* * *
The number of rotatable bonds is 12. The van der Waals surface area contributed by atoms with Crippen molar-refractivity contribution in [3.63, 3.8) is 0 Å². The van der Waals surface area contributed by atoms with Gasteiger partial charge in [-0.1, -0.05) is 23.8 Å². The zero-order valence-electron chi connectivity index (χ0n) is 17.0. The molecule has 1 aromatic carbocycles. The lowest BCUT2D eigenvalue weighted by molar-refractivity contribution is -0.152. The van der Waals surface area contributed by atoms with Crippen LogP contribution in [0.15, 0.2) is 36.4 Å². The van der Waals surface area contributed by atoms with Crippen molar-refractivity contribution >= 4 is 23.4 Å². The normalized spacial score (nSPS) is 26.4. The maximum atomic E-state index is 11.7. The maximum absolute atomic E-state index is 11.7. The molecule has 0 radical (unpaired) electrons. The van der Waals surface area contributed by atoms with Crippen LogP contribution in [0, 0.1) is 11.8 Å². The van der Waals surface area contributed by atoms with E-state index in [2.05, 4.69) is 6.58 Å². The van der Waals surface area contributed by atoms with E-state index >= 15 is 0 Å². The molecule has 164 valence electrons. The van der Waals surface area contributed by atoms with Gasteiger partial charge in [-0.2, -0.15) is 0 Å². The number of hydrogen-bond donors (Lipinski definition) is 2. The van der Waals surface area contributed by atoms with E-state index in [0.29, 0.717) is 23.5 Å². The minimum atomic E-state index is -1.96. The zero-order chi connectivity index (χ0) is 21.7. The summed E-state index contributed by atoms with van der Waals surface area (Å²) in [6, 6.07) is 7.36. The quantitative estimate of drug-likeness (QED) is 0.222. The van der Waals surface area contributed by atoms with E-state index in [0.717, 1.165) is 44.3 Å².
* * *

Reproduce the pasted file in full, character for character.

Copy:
The number of rotatable bonds is 12. The van der Waals surface area contributed by atoms with Crippen molar-refractivity contribution in [3.63, 3.8) is 0 Å². The van der Waals surface area contributed by atoms with Gasteiger partial charge in [-0.1, -0.05) is 23.8 Å². The zero-order valence-electron chi connectivity index (χ0n) is 17.0. The molecule has 1 aromatic carbocycles. The lowest BCUT2D eigenvalue weighted by molar-refractivity contribution is -0.152. The van der Waals surface area contributed by atoms with Crippen LogP contribution in [0.15, 0.2) is 36.4 Å². The van der Waals surface area contributed by atoms with Crippen molar-refractivity contribution >= 4 is 23.4 Å². The normalized spacial score (nSPS) is 26.4. The maximum atomic E-state index is 11.7. The maximum absolute atomic E-state index is 11.7. The molecule has 0 radical (unpaired) electrons. The van der Waals surface area contributed by atoms with Crippen LogP contribution in [0, 0.1) is 11.8 Å². The van der Waals surface area contributed by atoms with E-state index in [2.05, 4.69) is 6.58 Å². The van der Waals surface area contributed by atoms with E-state index >= 15 is 0 Å². The molecule has 164 valence electrons. The van der Waals surface area contributed by atoms with Gasteiger partial charge in [-0.2, -0.15) is 0 Å². The number of hydrogen-bond donors (Lipinski definition) is 2. The van der Waals surface area contributed by atoms with E-state index in [0.29, 0.717) is 23.5 Å². The minimum atomic E-state index is -1.96. The zero-order chi connectivity index (χ0) is 21.7. The summed E-state index contributed by atoms with van der Waals surface area (Å²) in [6, 6.07) is 7.36. The quantitative estimate of drug-likeness (QED) is 0.222. The van der Waals surface area contributed by atoms with E-state index in [0.717, 1.165) is 44.3 Å².